While it may not be South Africa’s most important city these days, it is worth remembering that in the late 1800’s and early 1900’s Kimberley, with its abundance of diamonds, was at the forefront of economic and political activity (evidenced by the fact that the town was the first in the country to receive electric street lights). The course itself is vastly different depending on the season, with the course looking green and lush in summer but dry in winter. Whatever the season, the course’s flat topography makes it an easier course, although it is slightly longer than average at a length of 6294 metres. However it’s not the course or its layout that gets Kimberley Golf Club onto our list, but rather the historic significance of the course (and the friendliness of the locals in the bar after the round). With green fees of under £15 per round this will be one of the better priced rounds of golf, and a fascinating walk through an important part of our country’s history.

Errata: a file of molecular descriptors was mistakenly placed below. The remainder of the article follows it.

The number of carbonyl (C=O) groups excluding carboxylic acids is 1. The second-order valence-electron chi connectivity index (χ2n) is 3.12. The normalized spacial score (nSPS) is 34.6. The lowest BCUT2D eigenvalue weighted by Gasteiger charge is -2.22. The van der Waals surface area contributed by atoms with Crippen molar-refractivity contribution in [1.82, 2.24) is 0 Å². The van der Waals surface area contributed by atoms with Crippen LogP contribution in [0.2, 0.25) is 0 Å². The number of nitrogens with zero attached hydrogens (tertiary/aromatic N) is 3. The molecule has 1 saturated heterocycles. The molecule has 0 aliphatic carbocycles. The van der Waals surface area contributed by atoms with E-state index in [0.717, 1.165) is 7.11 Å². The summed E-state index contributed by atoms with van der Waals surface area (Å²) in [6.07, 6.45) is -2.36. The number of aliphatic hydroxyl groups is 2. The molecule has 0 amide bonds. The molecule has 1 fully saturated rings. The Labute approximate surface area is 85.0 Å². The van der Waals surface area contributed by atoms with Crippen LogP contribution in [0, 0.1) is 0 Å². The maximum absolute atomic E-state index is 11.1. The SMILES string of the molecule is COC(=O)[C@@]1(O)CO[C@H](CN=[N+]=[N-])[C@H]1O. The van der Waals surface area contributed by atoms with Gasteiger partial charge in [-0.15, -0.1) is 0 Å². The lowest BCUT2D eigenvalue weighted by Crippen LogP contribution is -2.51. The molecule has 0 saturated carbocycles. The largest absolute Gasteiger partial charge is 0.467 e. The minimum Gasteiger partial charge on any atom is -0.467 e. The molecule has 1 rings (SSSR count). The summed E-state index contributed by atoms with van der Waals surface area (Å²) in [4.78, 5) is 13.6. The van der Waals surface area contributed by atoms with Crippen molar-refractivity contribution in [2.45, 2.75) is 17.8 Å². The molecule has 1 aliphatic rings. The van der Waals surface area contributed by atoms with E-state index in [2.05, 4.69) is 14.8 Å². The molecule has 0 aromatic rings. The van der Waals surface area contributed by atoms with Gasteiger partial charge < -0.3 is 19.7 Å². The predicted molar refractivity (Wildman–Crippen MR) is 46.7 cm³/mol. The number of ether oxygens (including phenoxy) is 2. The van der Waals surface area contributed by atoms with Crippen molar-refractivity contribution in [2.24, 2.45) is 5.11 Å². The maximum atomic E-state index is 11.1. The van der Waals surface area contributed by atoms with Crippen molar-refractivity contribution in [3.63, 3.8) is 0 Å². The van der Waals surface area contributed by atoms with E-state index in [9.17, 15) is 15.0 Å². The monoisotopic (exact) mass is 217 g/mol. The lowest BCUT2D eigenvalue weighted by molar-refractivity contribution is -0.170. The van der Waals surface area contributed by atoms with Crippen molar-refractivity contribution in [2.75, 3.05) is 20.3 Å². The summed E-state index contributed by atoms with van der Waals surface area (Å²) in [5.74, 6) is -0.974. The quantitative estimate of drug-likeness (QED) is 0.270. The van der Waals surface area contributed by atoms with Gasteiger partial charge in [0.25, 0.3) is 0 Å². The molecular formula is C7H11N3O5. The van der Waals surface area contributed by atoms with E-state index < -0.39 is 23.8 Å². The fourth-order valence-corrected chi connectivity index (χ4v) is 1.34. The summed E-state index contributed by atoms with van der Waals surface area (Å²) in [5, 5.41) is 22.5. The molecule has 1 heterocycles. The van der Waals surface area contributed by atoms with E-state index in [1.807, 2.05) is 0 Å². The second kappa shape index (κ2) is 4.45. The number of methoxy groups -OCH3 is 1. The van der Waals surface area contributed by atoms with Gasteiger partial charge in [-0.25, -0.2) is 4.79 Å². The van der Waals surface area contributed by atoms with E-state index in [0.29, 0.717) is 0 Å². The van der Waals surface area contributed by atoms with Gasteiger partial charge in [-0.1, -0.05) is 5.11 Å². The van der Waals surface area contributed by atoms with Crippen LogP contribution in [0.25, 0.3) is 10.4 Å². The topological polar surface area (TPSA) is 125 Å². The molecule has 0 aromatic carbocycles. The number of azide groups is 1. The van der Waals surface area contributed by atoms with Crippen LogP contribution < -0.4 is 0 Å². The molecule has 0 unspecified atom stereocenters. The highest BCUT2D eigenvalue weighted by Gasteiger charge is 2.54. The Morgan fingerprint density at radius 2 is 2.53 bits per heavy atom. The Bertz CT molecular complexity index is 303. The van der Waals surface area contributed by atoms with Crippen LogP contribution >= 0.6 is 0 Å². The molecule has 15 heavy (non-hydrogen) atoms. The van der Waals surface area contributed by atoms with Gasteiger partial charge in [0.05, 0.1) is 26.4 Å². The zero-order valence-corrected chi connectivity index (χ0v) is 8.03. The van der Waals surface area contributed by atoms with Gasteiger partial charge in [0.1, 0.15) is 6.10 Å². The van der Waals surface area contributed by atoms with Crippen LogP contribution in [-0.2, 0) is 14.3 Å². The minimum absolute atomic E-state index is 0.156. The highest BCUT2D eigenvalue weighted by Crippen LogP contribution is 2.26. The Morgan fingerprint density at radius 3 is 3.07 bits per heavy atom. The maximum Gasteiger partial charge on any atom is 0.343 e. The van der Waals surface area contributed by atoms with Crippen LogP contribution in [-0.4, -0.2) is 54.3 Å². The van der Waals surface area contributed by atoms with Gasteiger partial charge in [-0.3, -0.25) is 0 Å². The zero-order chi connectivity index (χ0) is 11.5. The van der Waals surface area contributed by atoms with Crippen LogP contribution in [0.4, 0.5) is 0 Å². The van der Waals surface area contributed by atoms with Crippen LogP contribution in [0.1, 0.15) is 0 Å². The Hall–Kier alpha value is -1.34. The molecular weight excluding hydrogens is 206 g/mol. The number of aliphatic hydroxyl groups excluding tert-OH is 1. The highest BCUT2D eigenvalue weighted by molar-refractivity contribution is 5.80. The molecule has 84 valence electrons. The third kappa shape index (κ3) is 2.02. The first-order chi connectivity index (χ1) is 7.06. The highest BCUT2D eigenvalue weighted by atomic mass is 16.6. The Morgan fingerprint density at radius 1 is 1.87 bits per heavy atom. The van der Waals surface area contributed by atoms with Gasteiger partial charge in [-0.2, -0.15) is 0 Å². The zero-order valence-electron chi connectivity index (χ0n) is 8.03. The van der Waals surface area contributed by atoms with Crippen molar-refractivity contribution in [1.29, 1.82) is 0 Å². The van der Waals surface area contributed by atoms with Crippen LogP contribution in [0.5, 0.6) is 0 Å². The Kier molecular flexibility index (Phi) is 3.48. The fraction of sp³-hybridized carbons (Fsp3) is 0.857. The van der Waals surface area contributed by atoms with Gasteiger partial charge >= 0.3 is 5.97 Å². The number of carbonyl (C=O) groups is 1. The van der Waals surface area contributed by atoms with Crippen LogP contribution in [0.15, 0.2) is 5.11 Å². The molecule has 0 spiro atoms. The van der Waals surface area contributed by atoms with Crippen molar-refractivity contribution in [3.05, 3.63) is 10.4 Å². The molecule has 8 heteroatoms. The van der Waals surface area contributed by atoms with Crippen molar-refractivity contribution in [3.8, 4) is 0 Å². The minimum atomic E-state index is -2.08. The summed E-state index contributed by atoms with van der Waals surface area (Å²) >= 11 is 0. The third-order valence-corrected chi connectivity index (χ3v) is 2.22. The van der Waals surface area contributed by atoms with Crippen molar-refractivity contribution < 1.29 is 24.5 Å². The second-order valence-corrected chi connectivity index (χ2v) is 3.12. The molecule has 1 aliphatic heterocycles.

Royal Johannesburg and Kensington Golf Club, Gauteng
The Johannesburg Golf Club was formed in 1890, and during an interesting start to its existence it moved locations four times during its first twenty years. In 1895 the club began an annual Christmas Tournament with a trophy that was presented to the winning amateur, a tradition which still continues today as the Challenge Cup. The Prince of Wales played the course in 1930, resulting in the ‘royal’ being added to the name the following year, and in 1939 the course expanded into two 18-hole courses, known as the east and the west courses. The Kensington Golf Club, another club with a long and illustrious history extending back over more than 100 years, merged with the Royal Johannesburg Golf Club in 1998.
Today the east and the west course are known as the most prestigious golf courses in the province of Gauteng. Both courses are extremely long, measuring at over 7000 yards, and the 10th and 11th holes on the east course are reputed to be the longest back to back par 4 holes in the world. The east course is rated as the slightly harder of the two, although the plentiful poplar trees and the water feature which runs through the course will serve as beautiful distractions.